Lloydminster residents and businesses have been scrambling to respond to an SOS from fire evacuees from Fort McMurray for the past week with a sense of urgency.
Tomorrow, several local bands led by Artificial Lift will be putting on a free concert at 6:30 p.m. at the Bud Miller Amphitheatre to raise cash and donations for the relief effort.
Boundary Ford, which began accepting donations last week, will also be at the concert to continue their relief efforts.
Proceeds from a barbecue held during Saturday’s Muck Run were donated to the Canadian Red Cross as the pace of help picked up around the city while word of the the fire crisis in Fort Mac spread.
The first two families on the escape from their homes in Fort Mac checked into the Microtel Inn & Suites in Lloydminster last Wednesday with six more arrivals the following day.
Manager Ronny Sanorjo said both families were visibly shaken by the ordeal.
“One couple checked in last night with their animals and they said they haven’t had enough sleep and stuff,” he said.
He reported MasterBuilt Hotels, his parent company, made 10 rooms available in Lloydminster at no charge for six nights including free breakfast.
“We’re getting a lot of donations from the community and there are people offering meals and stuff,” said Sanorjo.
“We’re just waiting for them to come.”
He had forms in-need-families to identify their basic needs, which are still being met this week.
Microtel hotels in Whitecourt and Bonnyville are nearly 100 per cent booked, with evacuees given free hospitality there as well, reported Sanorjo.
Chris Jacobsen, operations manager of Lloydminster’s Titanium Tubing, got back in town at 3 a.m. Thursday morning after he and a fellow employee delivered a 40-ft. C-Can container — loaded with supplies — to Wandering River south of Fort Mac.
“We sent 14,000-lbs of water and diapers and food – we pretty much cleaned Sobey’s out,” said Jacobsen.
“We unloaded it at the fire hall and drove back.”
From his eyewitness report, his impression was they saw a “lot of lost souls.”
He made a point of adding that, despite everything that’s happened in Fort Mac with the wildfires, most of the people he met showed positive attitudes.
“We were welcomed with open arms,” said Jacobsen.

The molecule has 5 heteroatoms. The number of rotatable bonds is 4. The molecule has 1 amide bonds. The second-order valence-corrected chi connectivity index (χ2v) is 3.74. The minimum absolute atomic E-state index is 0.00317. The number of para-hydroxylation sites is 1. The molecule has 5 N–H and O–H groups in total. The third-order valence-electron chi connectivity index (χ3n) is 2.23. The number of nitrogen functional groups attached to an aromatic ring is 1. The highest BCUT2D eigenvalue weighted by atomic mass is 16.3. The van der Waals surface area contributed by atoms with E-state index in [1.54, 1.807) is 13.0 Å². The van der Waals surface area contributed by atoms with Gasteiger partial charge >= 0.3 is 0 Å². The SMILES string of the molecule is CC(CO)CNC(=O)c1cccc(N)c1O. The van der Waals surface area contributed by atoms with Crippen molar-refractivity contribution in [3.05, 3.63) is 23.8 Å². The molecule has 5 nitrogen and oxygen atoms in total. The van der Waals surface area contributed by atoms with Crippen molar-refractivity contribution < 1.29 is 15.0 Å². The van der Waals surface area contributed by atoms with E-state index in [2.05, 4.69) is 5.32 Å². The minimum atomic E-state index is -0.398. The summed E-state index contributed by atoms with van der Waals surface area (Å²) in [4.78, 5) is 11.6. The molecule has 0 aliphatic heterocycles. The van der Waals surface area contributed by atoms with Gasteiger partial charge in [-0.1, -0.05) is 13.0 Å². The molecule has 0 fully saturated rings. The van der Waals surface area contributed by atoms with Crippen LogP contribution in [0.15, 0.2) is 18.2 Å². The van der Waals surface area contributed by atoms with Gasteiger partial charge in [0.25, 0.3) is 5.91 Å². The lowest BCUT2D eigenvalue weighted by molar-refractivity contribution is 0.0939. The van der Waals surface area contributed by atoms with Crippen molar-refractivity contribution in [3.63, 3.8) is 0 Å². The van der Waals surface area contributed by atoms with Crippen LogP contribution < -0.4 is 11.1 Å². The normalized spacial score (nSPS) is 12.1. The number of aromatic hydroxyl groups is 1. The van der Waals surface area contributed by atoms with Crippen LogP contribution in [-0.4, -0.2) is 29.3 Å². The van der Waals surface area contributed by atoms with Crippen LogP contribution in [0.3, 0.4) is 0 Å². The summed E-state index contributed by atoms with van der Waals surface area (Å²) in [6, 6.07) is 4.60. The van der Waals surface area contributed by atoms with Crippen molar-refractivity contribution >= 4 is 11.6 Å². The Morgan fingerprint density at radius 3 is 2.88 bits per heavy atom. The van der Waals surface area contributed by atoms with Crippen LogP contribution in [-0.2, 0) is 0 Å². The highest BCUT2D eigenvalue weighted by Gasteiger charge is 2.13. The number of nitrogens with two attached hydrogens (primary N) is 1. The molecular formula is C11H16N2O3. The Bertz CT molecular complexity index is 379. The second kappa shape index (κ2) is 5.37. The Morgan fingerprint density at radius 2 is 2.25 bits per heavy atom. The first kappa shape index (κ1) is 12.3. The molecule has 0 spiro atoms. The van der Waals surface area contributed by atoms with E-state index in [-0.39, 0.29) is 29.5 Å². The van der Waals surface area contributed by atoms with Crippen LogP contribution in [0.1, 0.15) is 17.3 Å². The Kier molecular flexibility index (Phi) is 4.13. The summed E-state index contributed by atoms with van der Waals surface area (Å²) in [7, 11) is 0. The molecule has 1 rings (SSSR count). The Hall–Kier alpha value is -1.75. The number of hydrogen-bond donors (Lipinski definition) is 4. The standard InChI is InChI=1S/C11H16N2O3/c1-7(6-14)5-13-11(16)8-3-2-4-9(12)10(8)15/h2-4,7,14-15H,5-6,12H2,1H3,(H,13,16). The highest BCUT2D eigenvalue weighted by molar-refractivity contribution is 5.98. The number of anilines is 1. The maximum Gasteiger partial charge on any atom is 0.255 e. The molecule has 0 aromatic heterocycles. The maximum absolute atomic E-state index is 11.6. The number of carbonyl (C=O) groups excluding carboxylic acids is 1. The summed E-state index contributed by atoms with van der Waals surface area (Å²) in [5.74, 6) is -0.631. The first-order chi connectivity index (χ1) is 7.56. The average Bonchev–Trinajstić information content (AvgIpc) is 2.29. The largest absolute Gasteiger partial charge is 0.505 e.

His employees began loading a second C-Can at 6 a.m. Thursday morning that was driven up to the heritage centre at Lac la Biche.
“We’re shooting for 20,000 lbs of goods,” said Jacobsen that day.
“The goal is to clean out the Co-op Marketplace.”
Jacobsen also set up a barbecue outside the Co-op Thursday to accept donations and non perishables.
He and his employees raised more than $15,000 in cash donations from willing vendors and do-gooders in the first two days of their campaign.
While all that was going on, smoke from the Fort Mac area blew into the Lloydminster region, but the smokey conditions didn’t last long enough for Prairie North Health Region to issue a health advisory.
“If we do issue a warning, it would be for high risk individuals, those with asthma and breathing problems to stay indoors,” said Ken Startup, acting environmental health manager on Thursday.
Wendy Abbott, owner of A Bit Extreme, an indoor fun centre, decided to help by providing free relaxation for the families arriving in Lloydminster last week.
“We’re under the impression there are six families in town; so far so we’ve offered them to come here for free and offer rides if need be,” said Abbott Thursday.
The fun house also offered 50 per cent off for anyone that brought in donations for the Fort Mac cause.
“I have a large family and if we were displaced—it’s heart wrenching,” said Abbott, explaining her motivation to help out.
“There is so much outpouring it’s amazing.”
She noted 10 minutes before she spoke to the Source, a man called and volunteered to deliver their donations along with his own.
“That’s amazing,” said Abbott.